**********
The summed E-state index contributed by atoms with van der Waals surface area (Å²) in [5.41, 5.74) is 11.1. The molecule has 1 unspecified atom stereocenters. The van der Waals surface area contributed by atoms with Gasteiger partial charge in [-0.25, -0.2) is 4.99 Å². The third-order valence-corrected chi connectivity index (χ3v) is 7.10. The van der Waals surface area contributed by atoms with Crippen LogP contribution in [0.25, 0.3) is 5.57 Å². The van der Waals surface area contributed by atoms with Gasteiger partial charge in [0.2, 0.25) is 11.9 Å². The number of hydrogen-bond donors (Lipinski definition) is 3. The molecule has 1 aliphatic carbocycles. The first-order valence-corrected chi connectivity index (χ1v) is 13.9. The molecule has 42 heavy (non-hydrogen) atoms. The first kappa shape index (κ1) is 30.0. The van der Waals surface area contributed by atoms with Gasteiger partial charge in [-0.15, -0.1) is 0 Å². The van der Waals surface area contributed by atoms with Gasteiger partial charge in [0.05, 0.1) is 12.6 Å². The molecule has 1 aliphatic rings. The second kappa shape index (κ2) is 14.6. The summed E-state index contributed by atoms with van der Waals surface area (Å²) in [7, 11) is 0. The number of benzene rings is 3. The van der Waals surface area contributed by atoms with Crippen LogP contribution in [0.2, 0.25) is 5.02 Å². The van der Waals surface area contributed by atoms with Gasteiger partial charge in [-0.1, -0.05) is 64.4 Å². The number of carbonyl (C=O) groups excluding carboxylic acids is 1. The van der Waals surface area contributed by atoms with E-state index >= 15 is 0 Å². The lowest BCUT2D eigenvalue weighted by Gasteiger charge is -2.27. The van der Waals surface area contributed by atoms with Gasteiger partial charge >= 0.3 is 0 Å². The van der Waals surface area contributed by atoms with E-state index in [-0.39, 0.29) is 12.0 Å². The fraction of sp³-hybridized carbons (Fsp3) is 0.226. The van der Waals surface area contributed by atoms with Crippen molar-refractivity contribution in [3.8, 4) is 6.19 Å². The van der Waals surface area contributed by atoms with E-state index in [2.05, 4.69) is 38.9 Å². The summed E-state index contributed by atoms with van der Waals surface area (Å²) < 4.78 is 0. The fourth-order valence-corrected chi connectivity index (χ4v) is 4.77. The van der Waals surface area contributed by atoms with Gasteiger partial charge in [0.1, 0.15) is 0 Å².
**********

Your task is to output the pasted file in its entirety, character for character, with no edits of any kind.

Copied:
The summed E-state index contributed by atoms with van der Waals surface area (Å²) in [5.41, 5.74) is 11.1. The molecule has 1 unspecified atom stereocenters. The van der Waals surface area contributed by atoms with Gasteiger partial charge in [-0.25, -0.2) is 4.99 Å². The third-order valence-corrected chi connectivity index (χ3v) is 7.10. The van der Waals surface area contributed by atoms with Crippen LogP contribution in [0.25, 0.3) is 5.57 Å². The van der Waals surface area contributed by atoms with Gasteiger partial charge in [0.2, 0.25) is 11.9 Å². The number of hydrogen-bond donors (Lipinski definition) is 3. The molecule has 1 aliphatic carbocycles. The first-order valence-corrected chi connectivity index (χ1v) is 13.9. The molecule has 42 heavy (non-hydrogen) atoms. The first kappa shape index (κ1) is 30.0. The van der Waals surface area contributed by atoms with Gasteiger partial charge in [-0.15, -0.1) is 0 Å². The van der Waals surface area contributed by atoms with Gasteiger partial charge in [0.05, 0.1) is 12.6 Å². The molecule has 1 aliphatic rings. The second kappa shape index (κ2) is 14.6. The summed E-state index contributed by atoms with van der Waals surface area (Å²) in [7, 11) is 0. The number of benzene rings is 3. The van der Waals surface area contributed by atoms with Crippen LogP contribution in [0.2, 0.25) is 5.02 Å². The van der Waals surface area contributed by atoms with Gasteiger partial charge in [-0.1, -0.05) is 64.4 Å². The number of carbonyl (C=O) groups excluding carboxylic acids is 1. The van der Waals surface area contributed by atoms with E-state index >= 15 is 0 Å². The lowest BCUT2D eigenvalue weighted by Gasteiger charge is -2.27. The van der Waals surface area contributed by atoms with Gasteiger partial charge >= 0.3 is 0 Å². The van der Waals surface area contributed by atoms with E-state index in [-0.39, 0.29) is 12.0 Å². The fraction of sp³-hybridized carbons (Fsp3) is 0.226. The van der Waals surface area contributed by atoms with Crippen molar-refractivity contribution in [3.8, 4) is 6.19 Å². The van der Waals surface area contributed by atoms with E-state index in [2.05, 4.69) is 38.9 Å². The summed E-state index contributed by atoms with van der Waals surface area (Å²) < 4.78 is 0. The fourth-order valence-corrected chi connectivity index (χ4v) is 4.77. The van der Waals surface area contributed by atoms with Gasteiger partial charge in [0.1, 0.15) is 0 Å².